Major colleges are much the same. Elite players may have their own dorms, where ordinary students don't get to live. They almost certainly have their own schedules, with classes set at times that allow for practice and they focus on majors that don't add overwhelming study hours to the full-time job of being a "student-athlete." Lots of them won't graduate with anyone they started freshman year with, if they graduate at all.

But in high school, the star QB might have the locker next to yours. You might have been at his sixth birthday party. The high-scoring forward on the girls' basketball team might be your big sister's best friend, or maybe she's your lab partner in chemistry.

That kind of community connection is one of the reasons I enjoy watching high school sports, fans in the stands and all. So when the school that replaced mine -- the Bartlesville Bruins -- was scheduled to play not far from my current town, I made plans to go.

The night represented pretty much the perfect high school football scene: It was cold, so people were huddled up in the stands. Mist fell for much of the game, sometimes pretty heavily and anyone who had a hood on ducked under it. As befits the visiting team, the band was in street clothes but just as loud as they might have been at home.

It was a tough night, though. The high-octane Bartlesville offense sputtered through most of the game after a first-series interception stalled a drive deep in the opponent's territory. The pitch-and-catch machine that hung 40 points on 2008 state runner-up Jenks didn't show. But the defense that most of the season had more holes than a chain-link fence and let 2008 state runner-up Jenks ring up 60-plus on them did.

I'm afraid I bailed at 35-14, with about five minutes left in the first half. Hey, it was cold, mist was falling and I could hear the game just fine on the radio inside my dry truck cab and the one inside my warm home. The final gruesome 49-28 thumping wasn't as close as the score showed.

Ah well. Basketball starts in a couple weeks. New sport, new chances. Good luck, Bruins. Wildcats are rootin' for ya...

Thursday, November 19, 2009

Fear the Death Kernels!

In honor of this ABC News report on how those great tubs o' corn will kill you (although the report does not note that a number of recent releases may make that seem like not such a bad thing if it were to happen before the movie was over), and with apologies to Rev. Dodgson:

'Twas dimming, and the middle rows
Did slowly fill from either end;
Restless were the waiting droves,
Would these previews ever end?

"Beware the Tubbocorn, my son!
The oils of fat, that clog like that!
Beware the tasty treat, and shun
The greasy butter vats!"

He took the plastic straw in hand:
and plunged it in the sugary draught—
Ne'er did he think the name "calorie",
Which he prob'ly should have thought.

And as in non-caloric thought he sat,
The Tubbocorn, kernels aflame,
Came swift in reach of grasping hand,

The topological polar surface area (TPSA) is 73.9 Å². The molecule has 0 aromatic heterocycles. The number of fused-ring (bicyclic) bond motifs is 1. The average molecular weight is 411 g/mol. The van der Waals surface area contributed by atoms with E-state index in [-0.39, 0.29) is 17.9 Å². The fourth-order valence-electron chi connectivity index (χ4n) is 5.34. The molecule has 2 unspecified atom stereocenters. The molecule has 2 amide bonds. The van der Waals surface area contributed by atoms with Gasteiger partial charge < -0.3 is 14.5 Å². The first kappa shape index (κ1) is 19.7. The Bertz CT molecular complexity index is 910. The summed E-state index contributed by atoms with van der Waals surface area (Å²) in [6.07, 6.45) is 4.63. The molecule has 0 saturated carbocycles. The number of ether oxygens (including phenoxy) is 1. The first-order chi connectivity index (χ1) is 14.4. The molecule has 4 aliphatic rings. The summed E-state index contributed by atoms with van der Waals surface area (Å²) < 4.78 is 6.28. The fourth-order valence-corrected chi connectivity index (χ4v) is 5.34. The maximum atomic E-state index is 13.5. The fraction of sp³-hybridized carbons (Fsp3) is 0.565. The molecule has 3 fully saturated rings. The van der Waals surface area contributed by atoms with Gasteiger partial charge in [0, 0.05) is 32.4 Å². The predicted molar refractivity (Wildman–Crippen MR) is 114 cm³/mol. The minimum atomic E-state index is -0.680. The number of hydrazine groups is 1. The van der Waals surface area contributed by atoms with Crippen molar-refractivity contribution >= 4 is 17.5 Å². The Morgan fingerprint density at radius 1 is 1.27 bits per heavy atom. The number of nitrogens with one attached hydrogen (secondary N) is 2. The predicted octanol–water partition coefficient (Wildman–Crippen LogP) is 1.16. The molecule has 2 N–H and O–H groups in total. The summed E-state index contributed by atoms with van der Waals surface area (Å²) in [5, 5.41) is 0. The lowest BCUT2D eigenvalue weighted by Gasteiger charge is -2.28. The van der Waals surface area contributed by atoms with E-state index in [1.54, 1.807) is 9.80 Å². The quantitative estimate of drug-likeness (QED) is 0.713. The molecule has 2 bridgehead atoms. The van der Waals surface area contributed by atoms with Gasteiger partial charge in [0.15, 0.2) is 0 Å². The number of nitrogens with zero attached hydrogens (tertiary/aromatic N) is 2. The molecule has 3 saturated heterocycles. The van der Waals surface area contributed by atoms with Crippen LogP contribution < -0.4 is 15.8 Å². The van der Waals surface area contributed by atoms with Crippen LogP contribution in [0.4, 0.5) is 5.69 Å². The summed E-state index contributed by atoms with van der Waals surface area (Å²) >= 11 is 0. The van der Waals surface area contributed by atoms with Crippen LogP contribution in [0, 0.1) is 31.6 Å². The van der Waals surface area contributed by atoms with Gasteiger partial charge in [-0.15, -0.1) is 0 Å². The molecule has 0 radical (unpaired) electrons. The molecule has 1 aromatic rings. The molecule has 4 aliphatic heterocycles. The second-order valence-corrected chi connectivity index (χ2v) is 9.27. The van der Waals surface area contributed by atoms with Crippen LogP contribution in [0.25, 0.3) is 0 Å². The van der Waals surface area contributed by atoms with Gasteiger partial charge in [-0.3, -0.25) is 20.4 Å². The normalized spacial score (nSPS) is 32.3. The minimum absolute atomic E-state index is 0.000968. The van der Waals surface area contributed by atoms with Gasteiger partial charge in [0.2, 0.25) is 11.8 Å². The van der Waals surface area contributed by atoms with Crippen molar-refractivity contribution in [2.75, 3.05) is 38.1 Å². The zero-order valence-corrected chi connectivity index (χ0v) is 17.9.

Butter-glistening as it came!

One, two! One, two! and through and through
The careless hand did carve its track!
The tub was bare, but his hair
was full of scattered snack.

"And hast thou slain the Tubbocorn?
Doomed thou art, sclerotish boy!
Thy infarction may...strike this very day!"
He lamented with no joy.

'Twas dimming, and the middle rows
Did empty out from either end;
Smugly sat the carping droves,
One more pleasure at an end.

Wednesday, November 18, 2009

Special Features, Like Sound and Picture...

When the combined Disney/Pixar venture Up was released on DVD, lots of people bought it. Other people rented it, either at a store or through mail-rental services like Netflix.

And the people who rented it found a funny thing: There was no closed-captioning. Of course, if you're a deaf person, "funny" isn't so funny, because closed-captioning is the main way you watch movies and TV shows. Lip-reading isn't always easy with folks on a screen.

It turns out that the company had pressed a bunch of no-frills copies of the movie so those could be released to the rental services. Lots of DVDs these days come with special add-ons, such as "making of" short features, previews, deleted scenes, documentaries and so on. Movie companies rely on those add-ons to sell more expensive editions of the DVD.

On the one hand, someone with Disney lacks some gray matter if they figure closed-captioning as a "special feature." For someone without hearing, it's not an add-on. It's vital to their understanding the movie they're watching.

And this move also says something interesting about all of these "special" add-ons. Namely, that they're not all that special. Evidently the company figures that if you just rent the full-featured edition and watch the extras once, you'll see all you want to. They're not special enough to watch more than once. Which makes me wonder why they're special enough to add ten or twenty bucks to the price of the DVD, but I'm betting that the movie studios would develop their own hearing problem if people started asking them that.

Tuesday, November 17, 2009

Uh-Oh -- We've Already Found Him Once...